In the Newman case, the decree of divorce made material alterations in the agreement of the parties as originally entered into by them, something which the divorce court in this case did not do and which, under the law of Maryland, it could not do. Under those circumstances we held in the Newman case that the obligation arose out of the decree of divorce, 26 T.C. 717, and the Eighth Circuit affirmed our decision, 248 F.2d 473.

In the Spicknall case, involving an agreement different from that in the instant case, we decided that the agreement indicated the parties intended that the obligation arise under the decree of divorce rather than the prior agreement, which we found to be ‘wholly ineffective without the decree.’ Estate of Fred L. Spicknall, T.C. Memo. 1959-213 (p.8). This being the case, we felt it irrelevant whether the divorce court was or was not free to alter the terms of the prior agreement under the law of Missouri. The Eighth Circuit reversed this Court and held that the obligation arose out of the agreement rather than the divorce decree.

Because of the particular facts of this case and the law of the particular jurisdiction involved we do not consider our decision to be either compelled by, or inconsistent with the holding in any of the cases herein discussed. While we are not in disagreement with the decisions of this Court in the cited cases as limited to the facts and local law appearing therein we are disinclined to agree with any language which may have been used in the opinions in those cases indicating a view that, as a matter of law and without regard to the terms of the particular agreement or the law of the State granting the divorce the obligation to make payments in connection with the settlement of property rights arises in all cases out of the divorce decree and is ‘imposed’ thereby merely because a duty of performance with regard to making the payments called for by the agreement is conditioned upon the entry of the divorce decree.

We think that the approach which we have taken in the instant case finds support in the reasoning of both the majority and the dissenting opinions in the case of Harris v. Commissioner, 340 U.S. 106. While the Harris case involved a question arising under the gift tax provisions of the Internal Revenue Code, it was concerned with the problem of whether certain payments made by one divorced spouse to the other were ‘founded’ on a property settlement agreement made by the parties prior to a divorce or were ‘founded’ on the divorce decree later entered. The agreement in that case, like the agreement in the Blum cases, indicated the intent of the parties that the agreement should ‘not become operative in any manner nor * * * the covenants * * * (therein) become binding on either party unless a decree of absolute divorce * * * should be entered in the pending Nevada action.’ Harris v. Commissioner, supra at 110. Nevada law, unlike the law of Maryland ‘not only authorized but instructed the divorce court to decree a just and equitable disposition of * * * the * * * property of the parties.’ Harris v. Commissioner, supra at 109. Mr. Justice Douglas, writing the majority opinion on behalf of himself and four other justices, held the view that the payments were ‘founded’ on the divorce decree, pointing out that where the divorce court was free to alter the agreement of the parties, ‘The happenstance that the divorce court might approve the entire settlement, or modify it in unsubstantial details, or work out material changes seems to us unimportant.’ Harris v. Commissioner, supra at 110. Mr. Justice Frankfurter, writing a dissenting opinion on behalf of himself and three other justices, held the view that the payments were ‘founded’ on the agreement of the parties, because the agreement recited that it should survive the divorce decree. Although the Harris case arose under a different chapter of the Internal Revenue Code, involved an agreement materially different from that in the instant case, and required consideration of State law (Nevada) differing from that relevant herein (Maryland), both the majority opinion and the dissenting opinion looked to the wording of the agreement and to the provisions of the law of the State granting divorce in a consideration of the question whether the payments involved were ‘founded’ on the agreement or on the divorce decree. Cf. Estate of Morrison T. O'Nan, 47 T.C. 648.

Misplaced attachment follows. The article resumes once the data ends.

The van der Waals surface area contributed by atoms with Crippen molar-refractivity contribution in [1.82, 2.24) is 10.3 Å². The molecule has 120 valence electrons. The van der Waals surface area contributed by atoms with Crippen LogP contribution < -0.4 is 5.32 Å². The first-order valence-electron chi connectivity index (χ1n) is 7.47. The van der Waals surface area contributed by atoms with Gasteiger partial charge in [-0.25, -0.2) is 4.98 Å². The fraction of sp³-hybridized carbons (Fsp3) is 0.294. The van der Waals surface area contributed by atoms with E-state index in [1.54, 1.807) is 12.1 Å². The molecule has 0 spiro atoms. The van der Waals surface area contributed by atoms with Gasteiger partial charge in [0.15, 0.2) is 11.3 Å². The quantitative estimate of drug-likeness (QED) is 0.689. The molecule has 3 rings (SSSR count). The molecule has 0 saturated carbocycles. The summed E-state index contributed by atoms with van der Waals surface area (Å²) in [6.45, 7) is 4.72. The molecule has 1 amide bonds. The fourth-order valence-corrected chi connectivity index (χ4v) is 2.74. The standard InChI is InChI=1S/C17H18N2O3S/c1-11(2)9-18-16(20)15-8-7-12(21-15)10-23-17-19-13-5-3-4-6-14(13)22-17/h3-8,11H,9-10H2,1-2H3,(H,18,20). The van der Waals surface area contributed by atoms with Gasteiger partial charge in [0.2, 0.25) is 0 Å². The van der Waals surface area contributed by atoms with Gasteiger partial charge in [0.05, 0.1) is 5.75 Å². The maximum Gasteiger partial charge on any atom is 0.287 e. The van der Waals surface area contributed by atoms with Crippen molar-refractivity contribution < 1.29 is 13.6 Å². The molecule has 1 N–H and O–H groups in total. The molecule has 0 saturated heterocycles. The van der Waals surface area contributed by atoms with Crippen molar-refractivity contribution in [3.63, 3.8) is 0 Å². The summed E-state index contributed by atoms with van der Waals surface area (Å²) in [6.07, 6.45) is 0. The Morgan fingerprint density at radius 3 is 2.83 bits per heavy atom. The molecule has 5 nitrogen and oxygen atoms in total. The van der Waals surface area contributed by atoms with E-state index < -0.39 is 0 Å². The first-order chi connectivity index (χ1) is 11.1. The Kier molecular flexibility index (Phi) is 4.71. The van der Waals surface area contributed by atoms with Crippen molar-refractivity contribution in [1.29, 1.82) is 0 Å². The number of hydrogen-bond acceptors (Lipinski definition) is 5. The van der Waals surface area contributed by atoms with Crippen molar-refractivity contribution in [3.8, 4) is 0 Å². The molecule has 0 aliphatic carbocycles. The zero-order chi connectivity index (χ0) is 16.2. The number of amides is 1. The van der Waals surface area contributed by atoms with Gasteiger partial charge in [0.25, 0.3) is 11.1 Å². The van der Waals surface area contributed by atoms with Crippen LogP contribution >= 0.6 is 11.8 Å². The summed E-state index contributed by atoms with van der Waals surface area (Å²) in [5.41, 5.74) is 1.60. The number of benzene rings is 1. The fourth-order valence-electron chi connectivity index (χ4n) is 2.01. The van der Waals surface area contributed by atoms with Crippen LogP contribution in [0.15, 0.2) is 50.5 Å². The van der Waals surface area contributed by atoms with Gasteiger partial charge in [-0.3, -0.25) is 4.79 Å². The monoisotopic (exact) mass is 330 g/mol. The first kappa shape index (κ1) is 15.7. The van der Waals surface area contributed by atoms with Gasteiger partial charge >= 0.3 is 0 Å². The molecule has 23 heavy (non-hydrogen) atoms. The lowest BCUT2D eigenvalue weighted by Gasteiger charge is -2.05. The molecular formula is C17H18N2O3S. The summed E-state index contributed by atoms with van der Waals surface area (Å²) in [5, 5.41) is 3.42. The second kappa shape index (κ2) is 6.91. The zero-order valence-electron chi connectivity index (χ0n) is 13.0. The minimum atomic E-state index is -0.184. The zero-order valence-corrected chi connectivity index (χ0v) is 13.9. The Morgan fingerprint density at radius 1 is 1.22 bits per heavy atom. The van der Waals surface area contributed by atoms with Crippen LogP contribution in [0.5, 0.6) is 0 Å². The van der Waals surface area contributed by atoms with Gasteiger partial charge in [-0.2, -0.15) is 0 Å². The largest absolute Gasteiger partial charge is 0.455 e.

Neither the majority opinion nor the dissenting opinion in the Harris case referred to any of the four cases which we have discussed and analyzed, supra. The same observation may be made with regard to our opinion in the recent case of Estate of Morrison T. 0'Nan, infra.

We now turn to a consideration of the question of when the last payment called for by the agreement was due and payable. In this connection we point out that the 10-year period referred to in section 71 is computed not from the date when the first payment ‘is to be paid or may be paid’ but ‘from the date of (the) decree, instrument, or agreement’ under which the obligation to make the payments ‘is imposed on or incurred by the husband’ to the date when the last payment ‘is to be paid or may be paid.’